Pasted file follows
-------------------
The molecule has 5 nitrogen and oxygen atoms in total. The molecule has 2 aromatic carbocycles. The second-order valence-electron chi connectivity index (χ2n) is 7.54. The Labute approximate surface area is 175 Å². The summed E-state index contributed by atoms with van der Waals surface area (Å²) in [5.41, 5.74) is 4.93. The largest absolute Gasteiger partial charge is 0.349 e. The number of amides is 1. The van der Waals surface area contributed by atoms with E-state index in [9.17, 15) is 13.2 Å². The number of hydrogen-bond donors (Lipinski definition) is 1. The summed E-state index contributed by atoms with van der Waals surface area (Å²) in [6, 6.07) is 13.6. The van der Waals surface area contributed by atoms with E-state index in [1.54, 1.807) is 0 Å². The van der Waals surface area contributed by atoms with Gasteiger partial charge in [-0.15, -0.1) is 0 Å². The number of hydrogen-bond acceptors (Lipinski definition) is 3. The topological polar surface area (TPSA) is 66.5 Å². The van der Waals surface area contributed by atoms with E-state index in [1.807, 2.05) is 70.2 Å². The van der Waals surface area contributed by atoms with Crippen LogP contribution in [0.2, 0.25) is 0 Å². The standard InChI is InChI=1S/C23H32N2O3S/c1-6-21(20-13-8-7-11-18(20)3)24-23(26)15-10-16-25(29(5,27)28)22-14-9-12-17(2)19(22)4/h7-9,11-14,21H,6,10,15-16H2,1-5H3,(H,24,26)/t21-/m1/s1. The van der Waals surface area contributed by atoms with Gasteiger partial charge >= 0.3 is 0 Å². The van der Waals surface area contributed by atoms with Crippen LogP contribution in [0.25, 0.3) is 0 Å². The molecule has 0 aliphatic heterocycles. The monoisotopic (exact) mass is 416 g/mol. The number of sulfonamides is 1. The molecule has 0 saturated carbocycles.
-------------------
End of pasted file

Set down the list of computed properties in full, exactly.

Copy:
The molecule has 5 nitrogen and oxygen atoms in total. The molecule has 2 aromatic carbocycles. The second-order valence-electron chi connectivity index (χ2n) is 7.54. The Labute approximate surface area is 175 Å². The summed E-state index contributed by atoms with van der Waals surface area (Å²) in [5.41, 5.74) is 4.93. The largest absolute Gasteiger partial charge is 0.349 e. The number of amides is 1. The van der Waals surface area contributed by atoms with E-state index in [9.17, 15) is 13.2 Å². The number of hydrogen-bond donors (Lipinski definition) is 1. The summed E-state index contributed by atoms with van der Waals surface area (Å²) in [6, 6.07) is 13.6. The van der Waals surface area contributed by atoms with E-state index in [1.54, 1.807) is 0 Å². The van der Waals surface area contributed by atoms with Gasteiger partial charge in [-0.15, -0.1) is 0 Å². The number of hydrogen-bond acceptors (Lipinski definition) is 3. The topological polar surface area (TPSA) is 66.5 Å². The van der Waals surface area contributed by atoms with E-state index in [1.807, 2.05) is 70.2 Å². The van der Waals surface area contributed by atoms with Crippen LogP contribution in [0.2, 0.25) is 0 Å². The standard InChI is InChI=1S/C23H32N2O3S/c1-6-21(20-13-8-7-11-18(20)3)24-23(26)15-10-16-25(29(5,27)28)22-14-9-12-17(2)19(22)4/h7-9,11-14,21H,6,10,15-16H2,1-5H3,(H,24,26)/t21-/m1/s1. The van der Waals surface area contributed by atoms with Gasteiger partial charge >= 0.3 is 0 Å². The van der Waals surface area contributed by atoms with Crippen LogP contribution in [0.25, 0.3) is 0 Å². The molecule has 0 aliphatic heterocycles. The monoisotopic (exact) mass is 416 g/mol. The number of sulfonamides is 1. The molecule has 0 saturated carbocycles.